Video

Video Information War Rages Alongside Real One in Ukraine

The downing of the Malaysian airliner two weeks ago, and allegations that Russians are shelling Ukrainian troops across the border, have moved the information war swirling around the Ukrainian conflict to a new level. VOA's Al Pessin reports from Kyiv.
Video

Video When Fighting Eases, Gazans Line Up at Bakeries

When there is a lull in the conflict in Gaza, residents who have been hunkered down in their apartments rush out to stock up on food and other necessities. Probably the most important destination is the local bakery. VOA’s Scott Bobb reports from Gaza City.
Video

Video US-Funded Program Offers Honduran Children Alternative to Illegal Immigration

President Obama and Central American leaders recently agreed to come up with a plan to address poverty and crime in the region that is fueling the surge of young migrants trying to illegally enter the United States. VOA’s Brian Padden looks at one such program in Honduras - funded in part by the United States - which gives street kids not only food and safety but a chance for a better life without, crossing the border.
Video

Video 'Fab Lab' Igniting Revolution in Kenya

The University of Nairobi’s Science and Technology Park is banking on 3-D prototyping to spark a manufacturing revolution in the country. Lenny Ruvaga has more for from Nairobi's so-called “FabLab” for VOA.
Video

Video Gazans in Shelled School Sought Shelter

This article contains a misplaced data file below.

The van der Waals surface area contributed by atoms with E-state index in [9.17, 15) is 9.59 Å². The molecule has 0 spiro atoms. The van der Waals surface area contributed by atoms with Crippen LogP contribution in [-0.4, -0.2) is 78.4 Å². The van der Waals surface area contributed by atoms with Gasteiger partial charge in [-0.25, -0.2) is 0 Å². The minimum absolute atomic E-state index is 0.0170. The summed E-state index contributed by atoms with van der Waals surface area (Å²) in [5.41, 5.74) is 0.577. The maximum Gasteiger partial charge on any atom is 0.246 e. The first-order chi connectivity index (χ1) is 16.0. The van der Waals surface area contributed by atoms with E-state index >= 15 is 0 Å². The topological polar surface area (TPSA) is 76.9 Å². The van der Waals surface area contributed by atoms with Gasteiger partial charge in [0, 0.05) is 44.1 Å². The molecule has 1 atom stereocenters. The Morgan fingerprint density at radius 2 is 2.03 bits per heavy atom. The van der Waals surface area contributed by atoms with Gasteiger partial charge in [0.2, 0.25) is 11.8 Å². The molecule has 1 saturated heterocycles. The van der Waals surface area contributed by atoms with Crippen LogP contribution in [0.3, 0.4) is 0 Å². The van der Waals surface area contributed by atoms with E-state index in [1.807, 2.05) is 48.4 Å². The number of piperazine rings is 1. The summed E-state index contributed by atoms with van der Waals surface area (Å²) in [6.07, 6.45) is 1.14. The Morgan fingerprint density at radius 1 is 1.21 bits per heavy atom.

Israel's air and ground assault against Hamas-led fighters in Gaza has forced many Palestinians to flee their homes, seeking safety. But safe places are hard to find, as VOA’s Scott Bobb reports from Jabaliya.
Video

Video Rapid Spread of Ebola in West Africa Prompts Global Alert

Across West Africa, health officials are struggling to keep up with what the World Health Organization describes as the worst ebola outbreak on record. The virus has killed hundreds of people this year. U.S. President Barack Obama and other world leaders are watching the developments closely as they weigh what actions, if any, are needed to help contain the disease.
Video

Video Michelle Obama: Young Africans Need to Embrace Women's Rights

U.S. first lady Michelle Obama urged some of Africa's best and brightest to advocate for women's rights in their home countries. As VOA's Pam Dockins explains, Obama spoke to some 500 participants of the Young African Leaders Initiative, a six-week U.S.-based training and development program.
Video

Video Immigrant Influx on Texas Border Heats Up Political Debate

Immigrants from Central America continue to cross the U.S.-Mexico border in south Texas, seeking asylum in the United States, as officials grapple with ways to deal with the problem and provide shelter for thousands of minors among the illegal border crossers. As VOA's Greg Flakus reports from Houston, the issue is complicated by internal U.S. politics and U.S. relations with the troubled nations that immigrants are fleeing.
Video

Video Study: Latino Students Most Segregated in California

Even though legal school segregation ended in the United States 60 years ago, one study finds segregation still occurs in the U.S. based on income and race. The University of California Los Angeles Civil Rights Project finds that students in California are more segregated by race than ever before, especially Latinos. Elizabeth Lee reports for VOA from Los Angeles.

AppleAndroid